I didn’t just want to write, I had to write.

I had to write a poem about the way I felt when my grandfather died.

I had to write a story about the day I found the picture of my father—a father I have never met.

I have to write because with every book, story, and poem, I learn a little bit more about myself. And the more I learn about myself, the more I like me and the person I’ve become. That’s what keeps me going with my writing, even when books I write don’t sell. I love learning about who I am. Each new discovery about myself is like a present waiting for me to open it. Now that I’ve stopped hiding from myself, I’m a lot happier, and a lot healthier, too.

Now I’m all grown up and I’m not afraid to go to sleep at night. (I’m still working on the handwriting part.) I have to confess that I am obsessed with writing, the same way some kids are obsessed about baseball cards or movie stars. Writing keeps me sane. Not writing makes me crazy, cranky, and not nearly the nice person I want to be.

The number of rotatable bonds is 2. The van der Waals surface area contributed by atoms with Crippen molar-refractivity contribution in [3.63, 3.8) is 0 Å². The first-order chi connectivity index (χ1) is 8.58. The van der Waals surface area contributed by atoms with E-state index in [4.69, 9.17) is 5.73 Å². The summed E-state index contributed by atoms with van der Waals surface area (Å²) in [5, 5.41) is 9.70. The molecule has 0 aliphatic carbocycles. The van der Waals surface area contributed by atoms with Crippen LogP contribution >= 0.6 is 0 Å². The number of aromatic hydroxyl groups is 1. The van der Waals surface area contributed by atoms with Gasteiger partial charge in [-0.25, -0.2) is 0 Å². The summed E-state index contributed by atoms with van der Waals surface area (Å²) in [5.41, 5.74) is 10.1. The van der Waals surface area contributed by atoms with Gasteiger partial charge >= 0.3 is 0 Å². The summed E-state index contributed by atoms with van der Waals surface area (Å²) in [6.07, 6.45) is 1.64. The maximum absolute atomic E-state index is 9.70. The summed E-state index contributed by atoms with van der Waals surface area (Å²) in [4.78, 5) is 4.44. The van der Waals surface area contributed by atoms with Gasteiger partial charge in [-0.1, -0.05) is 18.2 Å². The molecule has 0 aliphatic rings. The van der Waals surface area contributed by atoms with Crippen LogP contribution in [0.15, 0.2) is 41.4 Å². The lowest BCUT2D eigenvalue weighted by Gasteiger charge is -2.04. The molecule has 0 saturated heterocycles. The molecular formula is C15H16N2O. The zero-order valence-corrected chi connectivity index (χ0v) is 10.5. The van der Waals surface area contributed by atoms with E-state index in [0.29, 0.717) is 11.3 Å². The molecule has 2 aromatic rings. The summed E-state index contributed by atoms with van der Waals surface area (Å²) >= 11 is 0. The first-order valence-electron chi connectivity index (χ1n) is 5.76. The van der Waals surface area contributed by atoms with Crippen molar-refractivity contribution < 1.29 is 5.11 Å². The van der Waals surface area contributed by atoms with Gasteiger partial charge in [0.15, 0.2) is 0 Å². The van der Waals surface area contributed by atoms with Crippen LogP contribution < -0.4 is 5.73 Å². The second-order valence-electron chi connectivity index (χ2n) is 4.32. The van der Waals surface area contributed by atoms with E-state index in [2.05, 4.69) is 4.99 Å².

When I was 12 years old, I wrote:

I live in constant fear of being discovered.
Fear of someone finding out that I’m just me, and nobody else.


At that time I was filled with too much insecurity to follow my dreams, too afraid of being different, and too much of a skeptic to believe that just being me would be enough. Now I know better.
Now I know that if you have a dream in life that is interesting and challenging you have to follow it. You can’t live your life doing things that make other people happy unless they’re also the things that make you happy.

And if you don’t fit into the world’s idea of what you should be, then maybe it’s because you have your own ideas, and that’s okay too.
—Susan Taylor Brown